All of the expectation objects share a similar approach: setting up a set of expectations at the beginning of a test and compare with actual values while the test is running.
For that reason each of the different expectation classes has at least
setExpected()to set up the expected value.
setActual()for setting the actual value.
Additionally there are some methods to influence the verification process under certain circumstances:
Usually the actual value is immediately compared
when set. Sometimes you want to defer this until all the work is done.
After invoking this method you must call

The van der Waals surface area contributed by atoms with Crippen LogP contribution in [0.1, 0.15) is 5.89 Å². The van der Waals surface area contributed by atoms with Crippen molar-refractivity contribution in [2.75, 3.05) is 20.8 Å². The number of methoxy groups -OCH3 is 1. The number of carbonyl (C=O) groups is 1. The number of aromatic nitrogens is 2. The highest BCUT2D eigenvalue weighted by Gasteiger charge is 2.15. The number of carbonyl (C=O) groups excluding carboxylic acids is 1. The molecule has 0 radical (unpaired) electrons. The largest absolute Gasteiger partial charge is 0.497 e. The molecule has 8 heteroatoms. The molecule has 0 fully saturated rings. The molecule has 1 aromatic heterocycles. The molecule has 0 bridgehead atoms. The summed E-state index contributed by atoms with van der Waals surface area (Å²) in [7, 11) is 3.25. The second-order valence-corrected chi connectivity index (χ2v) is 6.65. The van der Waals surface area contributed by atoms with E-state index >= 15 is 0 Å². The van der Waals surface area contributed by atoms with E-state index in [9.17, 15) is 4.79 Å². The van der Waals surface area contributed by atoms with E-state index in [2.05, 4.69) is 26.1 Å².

manually at the end to verify all pending expectations.
If you want to prevent the occurrence of any actual values you should invoke this method at the beginning.
Please understand that this is different from not setting any expectations! Not setting an expectation yields in no error at all for any setting of an actual value since there is no value to compare with.
The most common application is the use of
which does an exact comparison. Your own data types should implement a meaningful
operator==() to be usable with mockpp.
Depending on your type
can replace the former operator by supplying a template which does the following
!(x < y) && !(y < x).
The following example creates an expectation value for int values.
ExpectationValue <int> ev ("verifyValue", 0); ev.setExpected(1234); ev.setActual(4321);